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Elahrairah

Help me develop a gritty, post-apocalyptic sound?

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Hey folks!

 

If you've got two minutes (well, 2m30s), I could use a little help in developing my sound for two quick tester tracks.
For your listening pleasure:

https://soundcloud.com/evan-witt/the-salt-dusts-at-morning

https://soundcloud.com/evan-witt/the-salt-dusts-at-night

 

Any advice on what I could do to make these a little grittier, juicier, and more enjoyable? I'm worried about sound levels and reverb: what do you think?

Thanks for any feedback!

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I enjoyed listening to both of these, but gritty isn't really how I'd describe them.  Gritty makes me think more of minor key and sparse but harsh percussion, lonely or nervous; what you've got is very smooth and western, bouncy or relaxed.  Maybe some oboe, cello, clarinet, snare drum... depends what you have in whatever instrument pack(s) your composing program has.  Something that can howl and moan, something that can crash and crunch.

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Thanks, sunandshadow! I agree with you about the 'grittty' misnomer. I think I'll try out your suggestions and see where they get me.

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The opening of 'salt dust at morning' seems dead on to me, it feels very desolate (which is good!). But then it gets bouncy and lively with the organ and the clapping which doesn't seem to fit quite right.

 

I like the reverb, there's a lot of it, but it's done well and seems fitting to the tracks.

 

If you can I would overlay a real guitar on there, it's a really cool melody and mixing in a live instrument would really make it pop.

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Many thanks, CCH Audio. I agree with you about the the first track getting too 'bouncy' as it goes along: during the rewrite I'll probably clean that up. Your detailed critique has been most helpful: I owe you one!

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Super late to this topic, but I just joined and am listening to everything I can.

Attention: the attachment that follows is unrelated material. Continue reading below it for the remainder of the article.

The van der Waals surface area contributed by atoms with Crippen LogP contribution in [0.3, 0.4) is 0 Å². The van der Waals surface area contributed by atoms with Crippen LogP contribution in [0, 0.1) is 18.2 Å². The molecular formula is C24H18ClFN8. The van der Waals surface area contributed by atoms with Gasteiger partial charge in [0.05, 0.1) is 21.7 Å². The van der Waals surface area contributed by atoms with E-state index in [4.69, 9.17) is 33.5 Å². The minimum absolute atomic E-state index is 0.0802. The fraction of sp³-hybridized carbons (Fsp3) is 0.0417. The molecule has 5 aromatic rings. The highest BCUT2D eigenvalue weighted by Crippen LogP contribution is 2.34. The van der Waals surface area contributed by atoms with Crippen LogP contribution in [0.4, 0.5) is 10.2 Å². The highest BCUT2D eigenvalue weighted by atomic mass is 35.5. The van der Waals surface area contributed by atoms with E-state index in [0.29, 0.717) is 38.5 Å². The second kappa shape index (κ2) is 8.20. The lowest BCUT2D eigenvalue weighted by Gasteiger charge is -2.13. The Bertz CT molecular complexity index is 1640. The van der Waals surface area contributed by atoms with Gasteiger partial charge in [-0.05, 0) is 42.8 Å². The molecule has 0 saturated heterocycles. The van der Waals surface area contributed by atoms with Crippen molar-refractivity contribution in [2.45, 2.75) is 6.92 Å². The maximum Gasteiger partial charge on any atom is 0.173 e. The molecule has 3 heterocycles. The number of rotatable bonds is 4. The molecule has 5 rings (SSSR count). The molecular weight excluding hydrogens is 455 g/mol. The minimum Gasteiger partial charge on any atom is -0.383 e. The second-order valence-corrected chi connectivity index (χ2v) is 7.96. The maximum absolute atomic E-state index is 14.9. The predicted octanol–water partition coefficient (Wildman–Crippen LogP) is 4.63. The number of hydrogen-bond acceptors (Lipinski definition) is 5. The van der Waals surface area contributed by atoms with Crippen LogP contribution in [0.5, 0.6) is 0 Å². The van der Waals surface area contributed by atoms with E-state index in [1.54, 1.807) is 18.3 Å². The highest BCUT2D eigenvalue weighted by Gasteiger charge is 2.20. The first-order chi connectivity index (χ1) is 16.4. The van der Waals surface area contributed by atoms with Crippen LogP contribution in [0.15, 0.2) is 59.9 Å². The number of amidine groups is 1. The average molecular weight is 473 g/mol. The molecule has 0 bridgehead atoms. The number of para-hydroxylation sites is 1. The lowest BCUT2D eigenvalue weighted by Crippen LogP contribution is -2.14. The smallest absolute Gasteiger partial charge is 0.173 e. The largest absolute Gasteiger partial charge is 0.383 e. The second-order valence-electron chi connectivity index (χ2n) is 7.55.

I read on the Soundcloud page that you weren't to mixing on these samples yet. Do you quantize while you mix? I ask out of curiosity about your process, but also because in the day version, the rhythms seem slightly off in places. Getting your beats aligned could really tighten it up. 

 

I agree with others about the feel of the day track, so I'm interested to hear your rewrite. 

 

It's probably too expected, but I anticipated whistling in the night version. I would have loved to have heard it, but understand how it could be too on the nose for a western vibe. I also feel the organ in the day version doesn't fit aesthetically either. If you wanted a keyed instrument, maybe an upright piano or tack piano, but you'd be good w/ just guitar, that percussion you have going on, and some strings. Brass could help too. A real frontier vibe. Please post the next draft! Would love to hear it.

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Quantizing should be used with care. On paper it would seem that everything should be perfectly quantized, but in practice it's going to suck the life out of a track. Tiny differences in timing make it should real and human. If it's perfectly quantized it's going to sound robotic and your ears get tired of it, especially in game music where you're likely to hear a track multiple times and at length. I'm not saying don't quantize ever; if there's a serious misalignment yeah go ahead and snap things in place. But like any other audio tool it needs to be used correctly and with finesse.

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Personally I would say that much of the gritty character of a track stays in the drums sounds. Heavy, "humid" and low pitched sounds usually give me a feeling of "gritty". For your tracks, I wouldn't define them as gritty but I really enjoy the guitars, remind me some desolate oil station in Mexico where something bloody is just going to happen! :)

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Wow... thank you for all the helpful responses, people! I'm taking your advice into consideration during my rewrite. I owe you all one!

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